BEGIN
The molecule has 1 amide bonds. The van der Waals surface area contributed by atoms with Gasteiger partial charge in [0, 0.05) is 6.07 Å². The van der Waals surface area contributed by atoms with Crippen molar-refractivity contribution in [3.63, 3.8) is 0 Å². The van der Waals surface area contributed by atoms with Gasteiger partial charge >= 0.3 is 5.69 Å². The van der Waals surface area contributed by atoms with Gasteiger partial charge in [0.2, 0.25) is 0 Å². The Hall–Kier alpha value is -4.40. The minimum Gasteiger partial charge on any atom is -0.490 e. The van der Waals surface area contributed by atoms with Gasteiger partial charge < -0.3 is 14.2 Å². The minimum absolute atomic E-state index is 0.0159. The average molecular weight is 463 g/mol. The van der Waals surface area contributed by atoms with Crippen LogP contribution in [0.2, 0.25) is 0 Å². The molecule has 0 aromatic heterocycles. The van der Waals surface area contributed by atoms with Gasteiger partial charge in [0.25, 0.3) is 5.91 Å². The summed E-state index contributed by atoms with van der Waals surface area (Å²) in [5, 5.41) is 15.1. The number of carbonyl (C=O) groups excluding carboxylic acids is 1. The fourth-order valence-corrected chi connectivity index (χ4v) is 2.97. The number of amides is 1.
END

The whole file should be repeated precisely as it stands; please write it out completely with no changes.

The molecule has 1 amide bonds. The van der Waals surface area contributed by atoms with Gasteiger partial charge in [0, 0.05) is 6.07 Å². The van der Waals surface area contributed by atoms with Crippen molar-refractivity contribution in [3.63, 3.8) is 0 Å². The van der Waals surface area contributed by atoms with Gasteiger partial charge >= 0.3 is 5.69 Å². The van der Waals surface area contributed by atoms with Gasteiger partial charge in [0.2, 0.25) is 0 Å². The Hall–Kier alpha value is -4.40. The minimum Gasteiger partial charge on any atom is -0.490 e. The van der Waals surface area contributed by atoms with Gasteiger partial charge < -0.3 is 14.2 Å². The minimum absolute atomic E-state index is 0.0159. The average molecular weight is 463 g/mol. The van der Waals surface area contributed by atoms with Crippen LogP contribution in [0.2, 0.25) is 0 Å². The molecule has 0 aromatic heterocycles. The van der Waals surface area contributed by atoms with Gasteiger partial charge in [0.25, 0.3) is 5.91 Å². The summed E-state index contributed by atoms with van der Waals surface area (Å²) in [5, 5.41) is 15.1. The number of carbonyl (C=O) groups excluding carboxylic acids is 1. The fourth-order valence-corrected chi connectivity index (χ4v) is 2.97. The number of amides is 1.